A little bit of effort goes a long way. Camp Mexican-style beef birria on a warm-in-the-sun-but-chilly-in-the-shade sort of day hits the spot like very little else. Marinade the night before, toss it into a dutch oven in the morning, and you have incredible soul touchingly good tacos and soup by lunch.
This is a recipe for those special days where you want to just relax, cook, and have a meal that touches the soul. It’s a Sunday type meal for those endless hours around camp with an icy brew in your hand. Or those days that you want to break away from the monotony of simple and quick camp food, and treat a small group of friends, and yourself, to a great meal.
Birria is a best described as a soup or stew that you can enjoy with warm tortillas. Or it can be a tacos with a side of soup. You choose to enjoy this delicious meal however you want. It can warm up the soul on those chiller days, or cool you off on much warmer nights as you sweat away eating such a body-warming and sweat inducing food.
Birria de res Ingredients:
Prep time: 45 min
Cook time: 3 hours
1lb of beef chuck roast or beef cheeks
6 Dried California chilis
6 Dried Guajillo chilis
8 Dried Ancho chilis (this recipe is medium hot, use less ancho for less spiciness)
2 large white onions
1 bundle of cilantro
6 cloves of garlic
6 Bay leaves
6 whole dried cloves
6 whole dried cumin
1/2 cup apple cider vinegar
1 tbs fish sauce or 4 anchovies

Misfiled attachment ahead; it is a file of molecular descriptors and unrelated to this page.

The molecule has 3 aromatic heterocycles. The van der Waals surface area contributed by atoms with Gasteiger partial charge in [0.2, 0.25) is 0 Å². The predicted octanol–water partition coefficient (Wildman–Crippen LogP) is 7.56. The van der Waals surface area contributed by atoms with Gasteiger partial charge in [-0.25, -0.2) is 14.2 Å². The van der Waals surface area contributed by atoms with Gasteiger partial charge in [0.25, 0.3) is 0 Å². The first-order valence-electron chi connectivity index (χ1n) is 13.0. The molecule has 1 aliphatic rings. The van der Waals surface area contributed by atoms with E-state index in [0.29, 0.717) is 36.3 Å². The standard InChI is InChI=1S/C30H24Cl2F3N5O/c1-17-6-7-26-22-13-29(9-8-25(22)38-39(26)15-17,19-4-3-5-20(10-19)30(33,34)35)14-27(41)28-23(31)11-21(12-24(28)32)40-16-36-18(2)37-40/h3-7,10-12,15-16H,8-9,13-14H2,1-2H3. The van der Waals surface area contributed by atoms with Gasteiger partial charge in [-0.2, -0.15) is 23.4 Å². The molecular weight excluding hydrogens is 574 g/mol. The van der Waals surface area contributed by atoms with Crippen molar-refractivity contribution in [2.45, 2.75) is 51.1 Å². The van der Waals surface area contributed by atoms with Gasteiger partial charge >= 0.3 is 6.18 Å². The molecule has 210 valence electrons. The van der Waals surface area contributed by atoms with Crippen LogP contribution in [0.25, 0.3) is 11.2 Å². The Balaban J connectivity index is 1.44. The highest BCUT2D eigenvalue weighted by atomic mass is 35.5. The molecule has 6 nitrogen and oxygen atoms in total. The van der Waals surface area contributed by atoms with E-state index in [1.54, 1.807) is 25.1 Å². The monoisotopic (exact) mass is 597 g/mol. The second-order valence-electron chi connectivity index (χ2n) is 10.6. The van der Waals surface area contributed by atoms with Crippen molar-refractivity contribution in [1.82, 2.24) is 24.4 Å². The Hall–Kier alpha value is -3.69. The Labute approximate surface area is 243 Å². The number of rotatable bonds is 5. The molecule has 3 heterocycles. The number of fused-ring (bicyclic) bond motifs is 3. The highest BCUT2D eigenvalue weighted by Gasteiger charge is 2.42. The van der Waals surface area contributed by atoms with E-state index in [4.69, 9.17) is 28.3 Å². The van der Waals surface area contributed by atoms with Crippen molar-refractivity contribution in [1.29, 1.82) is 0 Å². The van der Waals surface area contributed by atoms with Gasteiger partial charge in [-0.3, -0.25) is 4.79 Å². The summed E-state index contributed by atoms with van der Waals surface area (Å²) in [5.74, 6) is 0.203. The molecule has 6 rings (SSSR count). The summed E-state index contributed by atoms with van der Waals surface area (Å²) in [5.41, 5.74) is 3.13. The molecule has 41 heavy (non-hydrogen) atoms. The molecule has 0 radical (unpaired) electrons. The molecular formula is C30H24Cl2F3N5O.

Salt to taste
Pepper to taste Tortillas
Mortar and pestle
Directions for Birria de res:
Start with the meat marinade. Bring a small to medium sized pot of water to boil. As you wait for the water to come up to temperature, devein and deseed the chilis. Be sure to remember to not wipe your eyes afterwards! Once the water is boiling, put in the chilis, cover, and bring the heat down to a slow simmer. Let the chilis simmer away for 10-15 minutes until they have rehydrated. Cut up the beef into one inch cubes.
With your mortar and pestle, start by grounding the whole dried cloves and cumin to a powder. Place into a medium sized to large mixing bowl. Smash the 1/2 an onions, 4 garlic cloves, and chilis into a paste and transfer into the mixing bowl. Do this in separate and small batches as depending on the size of your mortar and pestle. You don’t want to overcrowd it as it’ll make it harder to smash. Once all the dry ingredients are smashed and made into a paste, mix together, toss in the the cubed beef, and mix together. Add salt and pepper to taste. Place meat plus the thick marinade into a ziplock bag and let the flavors meld in an ice box or refrigerator. Give it an hour minimum, but overnight is recommended.
When you’re ready to cook, prepare your coals. If you’re using coals from a campfire, make sure the flame is gone and you have coals that are glowing and hot. If you’re using store bought briquettes, heat up the coals at least 15-20 minutes before you start cooking.
Place all the beef and marinade into a dutch oven and add water till everything is covered up. Add in the other half an onion, the the garlic cloves, the bay leaves, and the apple cider vinegar. Mix together and place on a bed of 6 coals at the bottom and 4 coals on top of the dutch oven’s lid. Let the birria cook for a minimum of 3 hours. During the cooking process, make sure you always hear a slow bubbling away inside the dutch oven. If the bubbles start slowing down, heat up more coals, and place on the bottom of the pot.
After 3 hours, check beef for desired tenderness. Once desired tenderness has been reached, add in the fish sauce or canned anchovies. Taste and add additional salt, pepper if needed. Add sugar or honey if the soup is too acidic. You’re looking for a good balance of salt, acidity, heat, and beefiness.
Dice up the onions, cilantro, and limes for tacos and soup. Top tacos with your the salsa of your choice, before diving in, and enjoy!